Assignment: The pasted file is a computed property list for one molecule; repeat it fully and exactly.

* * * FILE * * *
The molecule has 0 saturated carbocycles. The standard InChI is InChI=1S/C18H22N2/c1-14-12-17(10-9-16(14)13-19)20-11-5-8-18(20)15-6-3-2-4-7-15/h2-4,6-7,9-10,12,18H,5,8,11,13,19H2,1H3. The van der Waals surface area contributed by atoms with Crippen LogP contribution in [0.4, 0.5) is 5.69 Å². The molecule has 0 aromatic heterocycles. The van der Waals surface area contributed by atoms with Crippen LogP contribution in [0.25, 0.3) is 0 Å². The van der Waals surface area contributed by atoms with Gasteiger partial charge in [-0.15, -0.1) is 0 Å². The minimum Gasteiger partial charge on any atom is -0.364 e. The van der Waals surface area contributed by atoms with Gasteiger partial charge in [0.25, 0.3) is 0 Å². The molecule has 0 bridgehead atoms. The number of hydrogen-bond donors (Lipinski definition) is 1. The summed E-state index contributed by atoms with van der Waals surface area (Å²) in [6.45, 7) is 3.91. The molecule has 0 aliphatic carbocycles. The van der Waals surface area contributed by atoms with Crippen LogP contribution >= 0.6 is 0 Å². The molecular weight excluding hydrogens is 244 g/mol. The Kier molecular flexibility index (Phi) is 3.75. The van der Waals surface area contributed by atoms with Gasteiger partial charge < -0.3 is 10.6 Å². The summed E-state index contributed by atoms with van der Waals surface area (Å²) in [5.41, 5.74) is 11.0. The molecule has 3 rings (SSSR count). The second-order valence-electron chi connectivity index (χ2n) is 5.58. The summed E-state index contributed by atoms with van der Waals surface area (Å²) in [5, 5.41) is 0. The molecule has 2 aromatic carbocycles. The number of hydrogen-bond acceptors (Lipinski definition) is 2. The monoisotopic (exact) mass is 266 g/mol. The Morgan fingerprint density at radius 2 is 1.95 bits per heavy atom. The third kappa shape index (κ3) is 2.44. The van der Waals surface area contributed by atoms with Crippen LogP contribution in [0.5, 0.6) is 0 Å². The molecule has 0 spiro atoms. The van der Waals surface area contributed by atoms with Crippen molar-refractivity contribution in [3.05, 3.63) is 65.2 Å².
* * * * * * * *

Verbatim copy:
The molecule has 0 saturated carbocycles. The standard InChI is InChI=1S/C18H22N2/c1-14-12-17(10-9-16(14)13-19)20-11-5-8-18(20)15-6-3-2-4-7-15/h2-4,6-7,9-10,12,18H,5,8,11,13,19H2,1H3. The van der Waals surface area contributed by atoms with Crippen LogP contribution in [0.4, 0.5) is 5.69 Å². The molecule has 0 aromatic heterocycles. The van der Waals surface area contributed by atoms with Crippen LogP contribution in [0.25, 0.3) is 0 Å². The van der Waals surface area contributed by atoms with Gasteiger partial charge in [-0.15, -0.1) is 0 Å². The minimum Gasteiger partial charge on any atom is -0.364 e. The van der Waals surface area contributed by atoms with Gasteiger partial charge in [0.25, 0.3) is 0 Å². The molecule has 0 bridgehead atoms. The number of hydrogen-bond donors (Lipinski definition) is 1. The summed E-state index contributed by atoms with van der Waals surface area (Å²) in [6.45, 7) is 3.91. The molecule has 0 aliphatic carbocycles. The van der Waals surface area contributed by atoms with Crippen LogP contribution >= 0.6 is 0 Å². The molecular weight excluding hydrogens is 244 g/mol. The Kier molecular flexibility index (Phi) is 3.75. The van der Waals surface area contributed by atoms with Gasteiger partial charge < -0.3 is 10.6 Å². The summed E-state index contributed by atoms with van der Waals surface area (Å²) in [5.41, 5.74) is 11.0. The molecule has 3 rings (SSSR count). The second-order valence-electron chi connectivity index (χ2n) is 5.58. The summed E-state index contributed by atoms with van der Waals surface area (Å²) in [5, 5.41) is 0. The molecule has 2 aromatic carbocycles. The number of hydrogen-bond acceptors (Lipinski definition) is 2. The monoisotopic (exact) mass is 266 g/mol. The Morgan fingerprint density at radius 2 is 1.95 bits per heavy atom. The third kappa shape index (κ3) is 2.44. The van der Waals surface area contributed by atoms with Crippen LogP contribution in [0.5, 0.6) is 0 Å². The molecule has 0 spiro atoms. The van der Waals surface area contributed by atoms with Crippen molar-refractivity contribution in [3.05, 3.63) is 65.2 Å².